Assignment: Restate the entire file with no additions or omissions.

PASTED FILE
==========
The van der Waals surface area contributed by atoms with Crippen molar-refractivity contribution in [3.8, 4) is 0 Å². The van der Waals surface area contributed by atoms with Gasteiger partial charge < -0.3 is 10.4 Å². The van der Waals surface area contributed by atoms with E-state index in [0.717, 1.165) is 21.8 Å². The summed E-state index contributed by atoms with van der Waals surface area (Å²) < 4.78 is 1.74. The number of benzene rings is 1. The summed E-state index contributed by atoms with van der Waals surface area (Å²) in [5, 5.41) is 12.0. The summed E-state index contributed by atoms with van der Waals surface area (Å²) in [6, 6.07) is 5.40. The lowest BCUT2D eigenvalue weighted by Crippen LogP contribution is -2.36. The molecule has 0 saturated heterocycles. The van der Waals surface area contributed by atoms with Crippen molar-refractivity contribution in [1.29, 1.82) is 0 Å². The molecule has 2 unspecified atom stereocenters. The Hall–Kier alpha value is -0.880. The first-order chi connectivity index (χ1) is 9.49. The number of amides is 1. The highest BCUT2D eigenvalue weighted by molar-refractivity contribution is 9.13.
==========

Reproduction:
The van der Waals surface area contributed by atoms with Crippen molar-refractivity contribution in [3.8, 4) is 0 Å². The van der Waals surface area contributed by atoms with Gasteiger partial charge < -0.3 is 10.4 Å². The van der Waals surface area contributed by atoms with E-state index in [0.717, 1.165) is 21.8 Å². The summed E-state index contributed by atoms with van der Waals surface area (Å²) < 4.78 is 1.74. The number of benzene rings is 1. The summed E-state index contributed by atoms with van der Waals surface area (Å²) in [5, 5.41) is 12.0. The summed E-state index contributed by atoms with van der Waals surface area (Å²) in [6, 6.07) is 5.40. The lowest BCUT2D eigenvalue weighted by Crippen LogP contribution is -2.36. The molecule has 0 saturated heterocycles. The van der Waals surface area contributed by atoms with Crippen molar-refractivity contribution in [1.29, 1.82) is 0 Å². The molecule has 2 unspecified atom stereocenters. The Hall–Kier alpha value is -0.880. The first-order chi connectivity index (χ1) is 9.49. The number of amides is 1. The highest BCUT2D eigenvalue weighted by molar-refractivity contribution is 9.13.